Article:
Minister of State Tom Kitt T.D. Launches New Government Policy on Developing Country Debt.
Tom Kitt T.D., Minister of State at the Department of Foreign Affairs, today launched a new Government policy strategy on the problem of developing country debt. The new strategy has been prepared jointly by Ireland Aid and the Department of Finance.
Speaking at the launch of the new debt strategy, Minister of State Kitt said:
"The Irish Government now believes, in principle, that the total cancellation of the debts of the world's poorest countries is a politically acceptable objective and one that we would support.
In our view, total debt cancellation would have to be funded largely through additional donor funds, rather than from the existing resources of the World Bank and the IMF. This means that major donors would have to increase their Overseas Development Assistance towards the UN target of 0.7% of GNP.
We welcome the progress which has been made in delivering debt relief to the poorest countries. Twenty six countries have now qualified for debt relief and an average of 50% of their debts will be written off. We are beginning to see evidence that the funds released through debt relief are being channeled into increased expenditure on social programmes.
We believe, however, that the current international debt relief process, the Heavily Indebted Poor Countries Initiative, is flawed. We have serious reservations about both the adequacy of the debt relief being provided and about economic projections and assumptions used by the World Bank and the IMF to determine debt relief levels. Many of the projections used appear to us to be over-optimistic.
The result is that some countries qualifying for debt relief under the current system are not having their debts lowered to a level which is sustainable. Instead they continue to have high debt service payments.
We also raise questions about how the World Bank and the IMF define a sustainable level of debt. We believe that the international financial institutions are focussing too strongly on economic indicators rather than on indicators which take human development into account.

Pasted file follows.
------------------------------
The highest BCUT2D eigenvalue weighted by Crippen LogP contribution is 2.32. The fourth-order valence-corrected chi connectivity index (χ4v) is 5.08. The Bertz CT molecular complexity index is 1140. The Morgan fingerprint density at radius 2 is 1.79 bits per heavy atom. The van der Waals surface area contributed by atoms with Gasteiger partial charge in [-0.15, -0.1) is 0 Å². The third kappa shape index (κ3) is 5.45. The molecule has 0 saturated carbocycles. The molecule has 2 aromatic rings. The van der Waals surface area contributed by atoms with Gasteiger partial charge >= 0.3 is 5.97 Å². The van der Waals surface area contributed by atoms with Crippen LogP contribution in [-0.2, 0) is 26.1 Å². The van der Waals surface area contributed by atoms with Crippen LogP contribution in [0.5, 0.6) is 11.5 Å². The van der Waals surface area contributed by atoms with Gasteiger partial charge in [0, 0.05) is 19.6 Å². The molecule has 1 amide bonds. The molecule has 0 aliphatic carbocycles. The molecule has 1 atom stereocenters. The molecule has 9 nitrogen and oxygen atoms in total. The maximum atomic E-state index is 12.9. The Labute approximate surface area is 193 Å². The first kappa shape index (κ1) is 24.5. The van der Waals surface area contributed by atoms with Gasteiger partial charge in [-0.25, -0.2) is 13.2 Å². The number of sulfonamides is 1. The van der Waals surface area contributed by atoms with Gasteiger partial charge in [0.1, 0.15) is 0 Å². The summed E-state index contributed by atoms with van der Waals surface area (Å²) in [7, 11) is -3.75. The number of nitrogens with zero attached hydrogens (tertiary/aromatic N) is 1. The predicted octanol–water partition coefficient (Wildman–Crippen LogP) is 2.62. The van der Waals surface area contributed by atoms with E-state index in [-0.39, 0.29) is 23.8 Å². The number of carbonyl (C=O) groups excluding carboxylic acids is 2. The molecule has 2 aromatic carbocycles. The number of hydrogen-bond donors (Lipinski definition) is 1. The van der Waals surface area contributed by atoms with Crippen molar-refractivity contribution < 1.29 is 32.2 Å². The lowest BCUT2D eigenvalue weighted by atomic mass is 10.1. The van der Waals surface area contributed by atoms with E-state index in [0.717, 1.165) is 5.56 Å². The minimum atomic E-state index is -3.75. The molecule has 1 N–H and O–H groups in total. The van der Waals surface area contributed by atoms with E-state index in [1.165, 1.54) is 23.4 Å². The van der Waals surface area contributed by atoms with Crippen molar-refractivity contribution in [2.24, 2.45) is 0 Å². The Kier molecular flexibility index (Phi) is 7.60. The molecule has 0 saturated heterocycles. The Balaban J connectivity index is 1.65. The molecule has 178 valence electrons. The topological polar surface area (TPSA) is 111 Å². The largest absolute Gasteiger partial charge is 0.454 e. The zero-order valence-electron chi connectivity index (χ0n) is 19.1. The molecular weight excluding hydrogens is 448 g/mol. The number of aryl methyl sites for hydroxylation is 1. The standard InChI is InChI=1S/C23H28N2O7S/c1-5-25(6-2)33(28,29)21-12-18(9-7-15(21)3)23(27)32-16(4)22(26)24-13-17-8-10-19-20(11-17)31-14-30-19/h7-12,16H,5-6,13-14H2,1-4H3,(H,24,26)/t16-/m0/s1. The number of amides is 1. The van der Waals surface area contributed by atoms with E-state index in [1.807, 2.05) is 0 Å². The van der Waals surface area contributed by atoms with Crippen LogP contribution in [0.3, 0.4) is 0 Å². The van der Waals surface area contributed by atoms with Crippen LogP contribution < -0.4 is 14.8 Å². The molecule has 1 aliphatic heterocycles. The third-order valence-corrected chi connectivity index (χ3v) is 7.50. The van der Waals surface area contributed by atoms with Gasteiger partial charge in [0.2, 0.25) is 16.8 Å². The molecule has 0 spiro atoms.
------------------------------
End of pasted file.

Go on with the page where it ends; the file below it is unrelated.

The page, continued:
Ireland does not believe it is acceptable to oblige countries facing a HIV/AIDS epidemic to re-pay high levels of debt. In our view, the debt burden continues to be an obstacle to the efforts of poor countries to reduce the number of people living in extreme poverty.
We also believe that debt cancellation should go hand in hand with the efforts by the heavily indebted poor countries to strengthen their governance and to fight corruption. Total debt cancellation would be an important contribution by donors to the successful implementation of the New Partnership for Africa's Development which is under discussion in the African Union this week in South Africa.
Ireland also believes that developing countries should be helped to improve their debt management and to borrow prudently. We do not want to see another debt crisis emerge in the next decade. I have decided, therefore, that Ireland should join with other donors, including Sweden, Norway and Canada in supporting the activities of Debt Relief International. This week Ireland has pledged €1.5 million to Debt Relief International, a non-profit making body that assists the world's poorest countries in the effective management of their debts."
In 1996, the World Bank and the International Monetary Fund launched the Heavily Indebted Poor Countries (HIPC) Initiative which was designed to lower the debts of 42 of the world's poorest countries to a sustainable level. By 1995 the debts of these countries had risen to over 160% of their GNP and debt service payments were consuming more than expenditure on health and education.
The HIPC Initiative, which was further strengthened in 1998, has now been in operation for nearly six years. It s objective is to provide broad, fast and deep debt relief. By 2002, twenty six of the 42 eligible countries had qualified for debt relief worth $25 billion. On average up to 50% of their debts will be written off.
Ireland Aid and the Department of Finance have reviewed the implementation of the HIPC Initiative. The review is critical of its implementation, In particular the review raises questions about the adequacy of current debt relief levels and on the assumption and projections used by the Bank and the IMF in calculating debt relief.
Recent reports by the World Bank and the IMF have raised concerns about the operation of the HIPC Initiative. A number of countries emerging from the debt relief process, even after qualifying for the full amount of debt relief available, still have unsustainable debt burdens. Zambia, one of Ireland aid's programme countries faces particularly difficult problems and will continue to spend up to 25% of Government revenue on debt service payments.
Ireland Aid and the Department of Finance have also raised questions about the projections and assumption used by the Bank and the IMF in their determination of debt sustainability. We are concerned also that the economic impact of HIV/AIDS has not been factored into the calculations of debt relief.
While Ireland has never extended development assistance in the form of loans, and is not owed any money by the heavily indebted poor countries, we have contributed over €40 million to international debt relief efforts.